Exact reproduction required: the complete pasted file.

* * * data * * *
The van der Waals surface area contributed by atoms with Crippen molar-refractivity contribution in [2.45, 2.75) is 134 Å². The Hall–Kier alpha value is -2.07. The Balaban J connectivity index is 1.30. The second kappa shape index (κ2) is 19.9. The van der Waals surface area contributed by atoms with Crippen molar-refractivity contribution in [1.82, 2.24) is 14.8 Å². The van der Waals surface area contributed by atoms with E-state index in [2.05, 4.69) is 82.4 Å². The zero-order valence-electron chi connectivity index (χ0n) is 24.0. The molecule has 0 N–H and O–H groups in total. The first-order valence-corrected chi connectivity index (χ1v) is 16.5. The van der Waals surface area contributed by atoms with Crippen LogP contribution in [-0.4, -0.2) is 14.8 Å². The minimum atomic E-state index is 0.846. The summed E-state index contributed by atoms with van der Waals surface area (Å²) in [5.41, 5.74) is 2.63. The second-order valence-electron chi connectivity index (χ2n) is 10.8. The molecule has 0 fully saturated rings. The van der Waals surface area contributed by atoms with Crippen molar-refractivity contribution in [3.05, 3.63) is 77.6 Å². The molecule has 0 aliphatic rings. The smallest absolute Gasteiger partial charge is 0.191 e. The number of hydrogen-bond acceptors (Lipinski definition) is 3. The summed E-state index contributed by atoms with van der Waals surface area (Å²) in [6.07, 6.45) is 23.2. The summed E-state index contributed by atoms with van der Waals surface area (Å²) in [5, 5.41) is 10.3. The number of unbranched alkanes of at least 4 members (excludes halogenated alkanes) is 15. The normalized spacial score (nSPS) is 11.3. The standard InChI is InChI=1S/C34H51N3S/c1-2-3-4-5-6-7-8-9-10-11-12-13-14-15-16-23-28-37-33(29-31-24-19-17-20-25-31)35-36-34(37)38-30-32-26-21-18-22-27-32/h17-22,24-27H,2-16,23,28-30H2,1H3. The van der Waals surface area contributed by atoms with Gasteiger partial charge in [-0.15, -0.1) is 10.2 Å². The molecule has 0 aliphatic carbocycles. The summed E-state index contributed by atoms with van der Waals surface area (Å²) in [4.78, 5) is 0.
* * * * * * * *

The van der Waals surface area contributed by atoms with Crippen molar-refractivity contribution in [2.45, 2.75) is 134 Å². The Hall–Kier alpha value is -2.07. The Balaban J connectivity index is 1.30. The second kappa shape index (κ2) is 19.9. The van der Waals surface area contributed by atoms with Crippen molar-refractivity contribution in [1.82, 2.24) is 14.8 Å². The van der Waals surface area contributed by atoms with E-state index in [2.05, 4.69) is 82.4 Å². The zero-order valence-electron chi connectivity index (χ0n) is 24.0. The molecule has 0 N–H and O–H groups in total. The first-order valence-corrected chi connectivity index (χ1v) is 16.5. The van der Waals surface area contributed by atoms with Crippen LogP contribution in [-0.4, -0.2) is 14.8 Å². The minimum atomic E-state index is 0.846. The summed E-state index contributed by atoms with van der Waals surface area (Å²) in [5.41, 5.74) is 2.63. The second-order valence-electron chi connectivity index (χ2n) is 10.8. The molecule has 0 fully saturated rings. The van der Waals surface area contributed by atoms with Crippen molar-refractivity contribution in [3.05, 3.63) is 77.6 Å². The molecule has 0 aliphatic rings. The smallest absolute Gasteiger partial charge is 0.191 e. The number of hydrogen-bond acceptors (Lipinski definition) is 3. The summed E-state index contributed by atoms with van der Waals surface area (Å²) in [6.07, 6.45) is 23.2. The summed E-state index contributed by atoms with van der Waals surface area (Å²) in [5, 5.41) is 10.3. The number of unbranched alkanes of at least 4 members (excludes halogenated alkanes) is 15. The normalized spacial score (nSPS) is 11.3. The standard InChI is InChI=1S/C34H51N3S/c1-2-3-4-5-6-7-8-9-10-11-12-13-14-15-16-23-28-37-33(29-31-24-19-17-20-25-31)35-36-34(37)38-30-32-26-21-18-22-27-32/h17-22,24-27H,2-16,23,28-30H2,1H3. The van der Waals surface area contributed by atoms with Gasteiger partial charge in [-0.15, -0.1) is 10.2 Å². The molecule has 0 aliphatic carbocycles. The summed E-state index contributed by atoms with van der Waals surface area (Å²) in [4.78, 5) is 0.